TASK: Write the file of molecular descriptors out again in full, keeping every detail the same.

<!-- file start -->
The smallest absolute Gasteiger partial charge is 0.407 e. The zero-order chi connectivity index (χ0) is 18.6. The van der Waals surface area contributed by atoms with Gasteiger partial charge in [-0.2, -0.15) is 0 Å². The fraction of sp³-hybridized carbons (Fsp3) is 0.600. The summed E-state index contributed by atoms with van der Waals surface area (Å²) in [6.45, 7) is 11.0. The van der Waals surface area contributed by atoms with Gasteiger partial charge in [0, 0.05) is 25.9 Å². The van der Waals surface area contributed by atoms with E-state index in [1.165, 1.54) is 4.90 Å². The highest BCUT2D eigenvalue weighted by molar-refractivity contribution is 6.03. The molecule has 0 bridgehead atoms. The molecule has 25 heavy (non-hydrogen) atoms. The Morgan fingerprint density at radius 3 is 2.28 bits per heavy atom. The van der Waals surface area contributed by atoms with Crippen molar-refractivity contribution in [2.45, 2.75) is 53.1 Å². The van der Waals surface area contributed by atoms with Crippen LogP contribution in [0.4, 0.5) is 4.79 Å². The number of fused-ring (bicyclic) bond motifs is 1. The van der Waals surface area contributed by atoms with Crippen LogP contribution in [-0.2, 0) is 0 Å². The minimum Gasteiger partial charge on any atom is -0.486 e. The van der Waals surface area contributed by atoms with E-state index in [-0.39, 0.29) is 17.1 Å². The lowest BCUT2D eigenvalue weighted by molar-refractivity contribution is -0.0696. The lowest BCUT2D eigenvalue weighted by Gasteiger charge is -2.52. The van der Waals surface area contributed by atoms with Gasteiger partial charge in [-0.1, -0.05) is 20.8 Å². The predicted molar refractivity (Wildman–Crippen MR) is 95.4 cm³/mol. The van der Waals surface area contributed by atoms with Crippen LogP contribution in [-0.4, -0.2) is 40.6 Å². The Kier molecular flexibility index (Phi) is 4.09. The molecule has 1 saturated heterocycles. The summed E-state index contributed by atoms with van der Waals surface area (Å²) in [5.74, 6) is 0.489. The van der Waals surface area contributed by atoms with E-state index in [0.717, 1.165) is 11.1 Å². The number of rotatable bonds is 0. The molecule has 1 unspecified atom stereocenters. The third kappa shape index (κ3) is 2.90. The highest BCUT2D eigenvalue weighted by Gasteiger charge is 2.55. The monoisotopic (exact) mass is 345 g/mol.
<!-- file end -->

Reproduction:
The smallest absolute Gasteiger partial charge is 0.407 e. The zero-order chi connectivity index (χ0) is 18.6. The van der Waals surface area contributed by atoms with Gasteiger partial charge in [-0.2, -0.15) is 0 Å². The fraction of sp³-hybridized carbons (Fsp3) is 0.600. The summed E-state index contributed by atoms with van der Waals surface area (Å²) in [6.45, 7) is 11.0. The van der Waals surface area contributed by atoms with Gasteiger partial charge in [0, 0.05) is 25.9 Å². The van der Waals surface area contributed by atoms with E-state index in [1.165, 1.54) is 4.90 Å². The highest BCUT2D eigenvalue weighted by molar-refractivity contribution is 6.03. The molecule has 0 bridgehead atoms. The molecule has 25 heavy (non-hydrogen) atoms. The Morgan fingerprint density at radius 3 is 2.28 bits per heavy atom. The van der Waals surface area contributed by atoms with Crippen molar-refractivity contribution in [2.45, 2.75) is 53.1 Å². The van der Waals surface area contributed by atoms with Crippen LogP contribution in [0.4, 0.5) is 4.79 Å². The number of fused-ring (bicyclic) bond motifs is 1. The van der Waals surface area contributed by atoms with Crippen LogP contribution in [-0.2, 0) is 0 Å². The minimum Gasteiger partial charge on any atom is -0.486 e. The van der Waals surface area contributed by atoms with E-state index in [-0.39, 0.29) is 17.1 Å². The lowest BCUT2D eigenvalue weighted by molar-refractivity contribution is -0.0696. The lowest BCUT2D eigenvalue weighted by Gasteiger charge is -2.52. The van der Waals surface area contributed by atoms with Gasteiger partial charge in [-0.1, -0.05) is 20.8 Å². The predicted molar refractivity (Wildman–Crippen MR) is 95.4 cm³/mol. The van der Waals surface area contributed by atoms with Crippen LogP contribution in [-0.4, -0.2) is 40.6 Å². The Kier molecular flexibility index (Phi) is 4.09. The molecule has 1 saturated heterocycles. The summed E-state index contributed by atoms with van der Waals surface area (Å²) in [5.74, 6) is 0.489. The van der Waals surface area contributed by atoms with E-state index in [0.717, 1.165) is 11.1 Å². The number of rotatable bonds is 0. The molecule has 1 unspecified atom stereocenters. The third kappa shape index (κ3) is 2.90. The highest BCUT2D eigenvalue weighted by Gasteiger charge is 2.55. The monoisotopic (exact) mass is 345 g/mol.